1. is uniquely linked to the signatory;
  2. is capable of identifying the signatory;
  3. is created using electronic signature creation data that the signatory can, with a high level of confidence, use under his sole control; and
  4. is linked to the data signed therewith in such a way that any subsequent change in the data is detectable.[5]

Documents can be signed by an advanced electronic signature and the signatory’s identity can be verified through various applications. An advanced electronic signature can be used to sign routine private-law documents as this type of signature provides for more reliable verification of the signatory’s identity and reduces the risk of the document’s integrity having been compromised by a third party.

The applications providing the advanced electronic signature functionality assign a private key that is used to sign a document. The private key is used to verify the signatory’s identity and the certificate issued confirms that person’s identity. The signatory will then attach the certificate to the already signed document, a part of which is the public key. The thus signed document, thanks to the attached certificate and public key, makes it possible to verify whether it has been signed by the person identified as its signatory and whether the integrity of the document has been compromised by a third party, or whether the document, as received, is the same as the originally signed document.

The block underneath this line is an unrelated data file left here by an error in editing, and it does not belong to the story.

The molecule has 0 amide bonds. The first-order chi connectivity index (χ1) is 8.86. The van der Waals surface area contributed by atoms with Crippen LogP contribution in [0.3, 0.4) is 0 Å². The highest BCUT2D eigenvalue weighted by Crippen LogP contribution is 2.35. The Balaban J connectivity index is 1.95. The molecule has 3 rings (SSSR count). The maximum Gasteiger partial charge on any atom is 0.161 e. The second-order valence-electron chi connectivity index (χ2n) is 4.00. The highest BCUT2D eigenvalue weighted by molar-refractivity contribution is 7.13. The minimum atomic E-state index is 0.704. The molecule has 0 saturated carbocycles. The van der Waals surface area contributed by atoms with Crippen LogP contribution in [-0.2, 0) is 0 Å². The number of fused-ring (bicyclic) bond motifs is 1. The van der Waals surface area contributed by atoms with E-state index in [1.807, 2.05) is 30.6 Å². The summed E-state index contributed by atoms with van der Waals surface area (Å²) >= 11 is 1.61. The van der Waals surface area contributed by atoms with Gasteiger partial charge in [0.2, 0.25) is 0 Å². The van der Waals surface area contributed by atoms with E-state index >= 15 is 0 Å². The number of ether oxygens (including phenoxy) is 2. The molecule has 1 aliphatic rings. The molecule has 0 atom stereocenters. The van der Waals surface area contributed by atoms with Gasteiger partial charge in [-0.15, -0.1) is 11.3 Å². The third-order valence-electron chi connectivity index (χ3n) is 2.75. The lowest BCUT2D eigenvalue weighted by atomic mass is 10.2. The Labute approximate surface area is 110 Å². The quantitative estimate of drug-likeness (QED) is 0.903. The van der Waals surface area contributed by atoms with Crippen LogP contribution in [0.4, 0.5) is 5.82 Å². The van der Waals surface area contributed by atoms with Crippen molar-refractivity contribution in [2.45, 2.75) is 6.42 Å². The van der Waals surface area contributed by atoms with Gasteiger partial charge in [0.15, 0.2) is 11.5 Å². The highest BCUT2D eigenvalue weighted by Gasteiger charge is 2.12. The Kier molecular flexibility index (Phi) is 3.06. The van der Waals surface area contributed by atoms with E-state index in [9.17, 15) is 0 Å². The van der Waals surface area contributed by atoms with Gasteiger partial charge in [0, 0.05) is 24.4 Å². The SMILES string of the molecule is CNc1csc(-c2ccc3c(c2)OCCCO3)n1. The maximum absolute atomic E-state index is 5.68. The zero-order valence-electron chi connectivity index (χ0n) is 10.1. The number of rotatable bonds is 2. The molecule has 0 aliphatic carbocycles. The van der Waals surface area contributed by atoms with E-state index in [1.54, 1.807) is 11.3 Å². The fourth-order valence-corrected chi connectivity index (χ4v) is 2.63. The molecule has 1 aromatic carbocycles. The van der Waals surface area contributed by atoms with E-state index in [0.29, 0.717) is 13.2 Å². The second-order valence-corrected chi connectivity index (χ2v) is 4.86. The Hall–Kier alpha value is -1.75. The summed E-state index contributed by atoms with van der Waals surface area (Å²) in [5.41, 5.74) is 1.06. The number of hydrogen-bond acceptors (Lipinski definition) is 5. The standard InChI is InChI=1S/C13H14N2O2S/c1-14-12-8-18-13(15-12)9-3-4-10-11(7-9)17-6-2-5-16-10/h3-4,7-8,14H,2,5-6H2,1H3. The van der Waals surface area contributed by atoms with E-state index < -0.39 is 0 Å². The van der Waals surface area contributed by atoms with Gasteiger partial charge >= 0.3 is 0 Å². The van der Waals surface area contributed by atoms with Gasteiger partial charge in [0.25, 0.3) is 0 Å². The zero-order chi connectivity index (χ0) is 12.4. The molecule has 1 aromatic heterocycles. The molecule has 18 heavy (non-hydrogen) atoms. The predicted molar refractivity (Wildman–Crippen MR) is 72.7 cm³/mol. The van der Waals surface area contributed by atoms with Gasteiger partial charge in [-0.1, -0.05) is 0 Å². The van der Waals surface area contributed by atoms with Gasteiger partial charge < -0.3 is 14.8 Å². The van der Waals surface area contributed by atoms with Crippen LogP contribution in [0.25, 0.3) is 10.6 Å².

The advanced electronic signature, generated through commercial applications, provides a higher degree of trust compared to an ordinary electronic signature. This type of signature can be used to sign routine private-law documents, which then carry a higher degree of trustworthiness because the signature reduces the level of risk that the document has been tampered with by third parties and it also enables a much more definite identification of the signatory. Since the use of advanced electronic signatures in Slovakia is fairly limited, it is quite difficult to presume whether and to what extent this type of signature would be accepted by public authorities in the exercise of their powers or by the courts when dealing with lawsuits. In contrast, advanced electronic signatures are routinely used across the sphere of private law in Austria or the Czech Republic.

This being said, an advanced electronic signature does not replace a classical handwritten signature. When choosing the right application, you should thoroughly analyse its security features and base your decision on trusted recommendations and references.


Qualified electronic signature